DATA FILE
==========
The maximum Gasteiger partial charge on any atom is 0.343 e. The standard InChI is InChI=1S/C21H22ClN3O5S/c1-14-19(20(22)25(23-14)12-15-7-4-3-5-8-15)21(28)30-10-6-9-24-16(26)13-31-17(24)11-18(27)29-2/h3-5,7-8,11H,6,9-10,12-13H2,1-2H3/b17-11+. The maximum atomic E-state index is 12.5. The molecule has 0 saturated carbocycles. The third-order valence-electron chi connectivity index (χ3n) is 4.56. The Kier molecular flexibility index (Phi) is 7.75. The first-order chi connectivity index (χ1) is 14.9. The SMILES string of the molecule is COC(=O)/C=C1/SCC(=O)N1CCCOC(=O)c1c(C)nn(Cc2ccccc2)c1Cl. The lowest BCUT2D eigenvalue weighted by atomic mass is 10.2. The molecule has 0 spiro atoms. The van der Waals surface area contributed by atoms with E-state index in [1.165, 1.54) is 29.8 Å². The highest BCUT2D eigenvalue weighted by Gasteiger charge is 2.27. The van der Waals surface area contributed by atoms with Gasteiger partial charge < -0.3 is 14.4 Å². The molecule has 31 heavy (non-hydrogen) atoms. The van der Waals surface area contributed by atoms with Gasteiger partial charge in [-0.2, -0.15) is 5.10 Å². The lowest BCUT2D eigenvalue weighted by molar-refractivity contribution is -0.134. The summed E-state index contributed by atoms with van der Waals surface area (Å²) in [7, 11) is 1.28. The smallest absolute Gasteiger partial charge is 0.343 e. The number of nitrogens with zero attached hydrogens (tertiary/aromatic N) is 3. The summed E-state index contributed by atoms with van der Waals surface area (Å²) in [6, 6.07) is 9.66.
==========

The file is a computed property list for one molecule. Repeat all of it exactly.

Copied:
The maximum Gasteiger partial charge on any atom is 0.343 e. The standard InChI is InChI=1S/C21H22ClN3O5S/c1-14-19(20(22)25(23-14)12-15-7-4-3-5-8-15)21(28)30-10-6-9-24-16(26)13-31-17(24)11-18(27)29-2/h3-5,7-8,11H,6,9-10,12-13H2,1-2H3/b17-11+. The maximum atomic E-state index is 12.5. The molecule has 0 saturated carbocycles. The third-order valence-electron chi connectivity index (χ3n) is 4.56. The Kier molecular flexibility index (Phi) is 7.75. The first-order chi connectivity index (χ1) is 14.9. The SMILES string of the molecule is COC(=O)/C=C1/SCC(=O)N1CCCOC(=O)c1c(C)nn(Cc2ccccc2)c1Cl. The lowest BCUT2D eigenvalue weighted by atomic mass is 10.2. The molecule has 0 spiro atoms. The van der Waals surface area contributed by atoms with E-state index in [1.165, 1.54) is 29.8 Å². The highest BCUT2D eigenvalue weighted by Gasteiger charge is 2.27. The van der Waals surface area contributed by atoms with Gasteiger partial charge < -0.3 is 14.4 Å². The molecule has 31 heavy (non-hydrogen) atoms. The van der Waals surface area contributed by atoms with Gasteiger partial charge in [-0.2, -0.15) is 5.10 Å². The lowest BCUT2D eigenvalue weighted by molar-refractivity contribution is -0.134. The summed E-state index contributed by atoms with van der Waals surface area (Å²) in [7, 11) is 1.28. The smallest absolute Gasteiger partial charge is 0.343 e. The number of nitrogens with zero attached hydrogens (tertiary/aromatic N) is 3. The summed E-state index contributed by atoms with van der Waals surface area (Å²) in [6, 6.07) is 9.66.